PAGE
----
Lo, these [are] parts of his ways
This is the conclusion of the discourse concerning the wonderful works of God; and Job was so far from thinking that he had taken notice of all, or even of the chief and principal, that what he observed were only the extremities, the edges, the borders, and outlines of the ways and works of God in creation and providence; wherefore, if these were so great and marvellous, what must the rest be which were out of the reach of men to point out and describe?
but how little a portion is heard of him?
from the creatures, from the works of creation, whether in heaven, earth, or sea; for though they do declare in some measure his glory, and though their voice is heard everywhere, and shows forth the knowledge of him; even exhibits to view his invisible things, his eternal power and Godhead; yet it is comparatively so faint a light, that men grope as it were in the dark, if haply they might find him, having nothing but the light of nature to guide them. We hear the most of him in his word, and by his Son Jesus Christ, in whose face the knowledge of him, and his glorious perfections, is given; and yet we know but in part, and prophesy in part; it is but little in comparison of what is in him, and indeed of what will be heard and known of him hereafter in eternity:
but the thunder of his power who can understand?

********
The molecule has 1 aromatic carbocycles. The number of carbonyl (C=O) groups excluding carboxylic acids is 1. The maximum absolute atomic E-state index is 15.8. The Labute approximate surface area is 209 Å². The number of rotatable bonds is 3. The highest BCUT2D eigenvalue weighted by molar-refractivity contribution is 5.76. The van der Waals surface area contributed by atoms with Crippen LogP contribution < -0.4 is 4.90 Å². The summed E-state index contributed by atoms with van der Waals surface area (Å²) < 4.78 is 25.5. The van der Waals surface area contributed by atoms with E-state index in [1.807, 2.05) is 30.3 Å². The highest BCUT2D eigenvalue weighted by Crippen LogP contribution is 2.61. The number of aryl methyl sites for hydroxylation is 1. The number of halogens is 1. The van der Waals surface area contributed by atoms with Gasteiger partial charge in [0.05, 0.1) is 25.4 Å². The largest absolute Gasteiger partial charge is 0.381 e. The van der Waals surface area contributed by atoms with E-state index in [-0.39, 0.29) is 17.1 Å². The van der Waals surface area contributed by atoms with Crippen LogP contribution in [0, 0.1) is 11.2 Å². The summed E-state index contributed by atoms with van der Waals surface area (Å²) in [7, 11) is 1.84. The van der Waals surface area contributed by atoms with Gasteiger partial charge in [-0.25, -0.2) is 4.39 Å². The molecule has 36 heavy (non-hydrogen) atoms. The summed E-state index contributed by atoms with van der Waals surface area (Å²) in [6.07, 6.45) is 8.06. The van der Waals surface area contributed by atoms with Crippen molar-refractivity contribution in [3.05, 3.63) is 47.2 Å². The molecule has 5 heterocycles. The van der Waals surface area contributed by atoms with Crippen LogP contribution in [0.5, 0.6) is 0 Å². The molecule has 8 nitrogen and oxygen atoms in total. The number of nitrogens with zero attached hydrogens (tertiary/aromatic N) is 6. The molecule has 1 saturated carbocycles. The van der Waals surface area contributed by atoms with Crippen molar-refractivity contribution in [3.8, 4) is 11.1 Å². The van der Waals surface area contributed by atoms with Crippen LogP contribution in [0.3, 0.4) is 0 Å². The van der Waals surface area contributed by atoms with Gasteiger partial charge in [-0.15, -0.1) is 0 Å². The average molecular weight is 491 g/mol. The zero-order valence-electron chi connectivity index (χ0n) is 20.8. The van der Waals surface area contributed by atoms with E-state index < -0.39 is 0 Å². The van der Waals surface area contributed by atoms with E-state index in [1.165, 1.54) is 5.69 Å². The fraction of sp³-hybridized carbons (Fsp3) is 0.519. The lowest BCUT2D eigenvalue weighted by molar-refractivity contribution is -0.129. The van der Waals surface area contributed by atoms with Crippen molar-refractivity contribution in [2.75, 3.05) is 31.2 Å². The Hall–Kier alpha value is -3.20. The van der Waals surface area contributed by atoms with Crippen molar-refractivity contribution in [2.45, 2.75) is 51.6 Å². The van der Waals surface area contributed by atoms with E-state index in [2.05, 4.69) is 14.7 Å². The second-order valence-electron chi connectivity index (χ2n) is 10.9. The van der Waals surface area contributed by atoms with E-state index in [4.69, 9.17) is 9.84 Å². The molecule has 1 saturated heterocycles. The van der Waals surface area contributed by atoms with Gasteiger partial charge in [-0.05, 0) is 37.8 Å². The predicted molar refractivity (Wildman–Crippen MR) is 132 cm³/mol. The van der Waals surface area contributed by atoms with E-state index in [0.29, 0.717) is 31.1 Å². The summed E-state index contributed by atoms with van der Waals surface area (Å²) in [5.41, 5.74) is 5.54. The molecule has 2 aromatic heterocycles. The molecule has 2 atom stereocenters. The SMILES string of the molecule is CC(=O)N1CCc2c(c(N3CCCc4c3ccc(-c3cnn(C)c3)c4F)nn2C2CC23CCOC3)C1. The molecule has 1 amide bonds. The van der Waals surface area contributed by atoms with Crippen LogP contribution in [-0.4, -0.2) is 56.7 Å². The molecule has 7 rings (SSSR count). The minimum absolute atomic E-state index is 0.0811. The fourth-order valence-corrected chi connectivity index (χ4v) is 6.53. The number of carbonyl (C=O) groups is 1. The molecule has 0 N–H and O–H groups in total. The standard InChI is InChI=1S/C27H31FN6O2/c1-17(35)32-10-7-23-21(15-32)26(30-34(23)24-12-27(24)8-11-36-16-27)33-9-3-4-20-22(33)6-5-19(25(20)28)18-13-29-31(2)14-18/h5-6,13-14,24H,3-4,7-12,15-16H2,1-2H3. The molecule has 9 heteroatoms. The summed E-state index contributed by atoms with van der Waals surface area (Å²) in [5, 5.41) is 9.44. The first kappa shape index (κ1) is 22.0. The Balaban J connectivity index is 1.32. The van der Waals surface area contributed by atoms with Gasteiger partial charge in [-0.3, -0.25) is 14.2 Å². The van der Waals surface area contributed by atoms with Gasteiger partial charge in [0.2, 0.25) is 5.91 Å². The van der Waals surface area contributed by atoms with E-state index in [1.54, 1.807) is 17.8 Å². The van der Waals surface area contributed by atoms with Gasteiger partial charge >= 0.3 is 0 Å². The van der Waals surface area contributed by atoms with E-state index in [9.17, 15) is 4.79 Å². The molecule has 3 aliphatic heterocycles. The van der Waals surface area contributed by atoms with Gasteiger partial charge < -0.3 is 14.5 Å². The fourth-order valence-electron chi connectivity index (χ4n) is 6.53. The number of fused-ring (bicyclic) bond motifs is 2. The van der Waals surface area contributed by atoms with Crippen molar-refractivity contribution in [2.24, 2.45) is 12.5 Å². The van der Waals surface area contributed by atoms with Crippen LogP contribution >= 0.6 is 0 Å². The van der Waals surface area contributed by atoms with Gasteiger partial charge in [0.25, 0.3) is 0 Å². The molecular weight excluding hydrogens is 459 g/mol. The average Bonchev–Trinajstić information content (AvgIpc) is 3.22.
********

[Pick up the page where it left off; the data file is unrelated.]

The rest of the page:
meaning not literally thunder, which though it is a voice peculiar to God, and is very strong and powerful, as appears by the effects of it; see ( Job 40:9 ) ( Psalms 29:3-9 ) ; yet is not so very unintelligible as to be taken notice of so peculiarly, and to be instanced in as above all things out, of the reach of the understanding of men; but rather the attribute of his power, of which Job had been discoursing, and giving so many instances of; and yet there is such an exceeding greatness in it, as not to be comprehended and thoroughly understood by all that appear to our view; for his mighty power is such as is able to subdue all things to himself, and reaches to things we cannot conceive of. Ben Gersom, not amiss, applies this to the greatness and multitude of the decrees of God; and indeed if those works of his which are in sight cannot be fully understood by us, how should we be able to understand things that are secret and hidden in his own breast, until by his mighty power they are carried into execution? see ( 1 Corinthians 2:9 ) .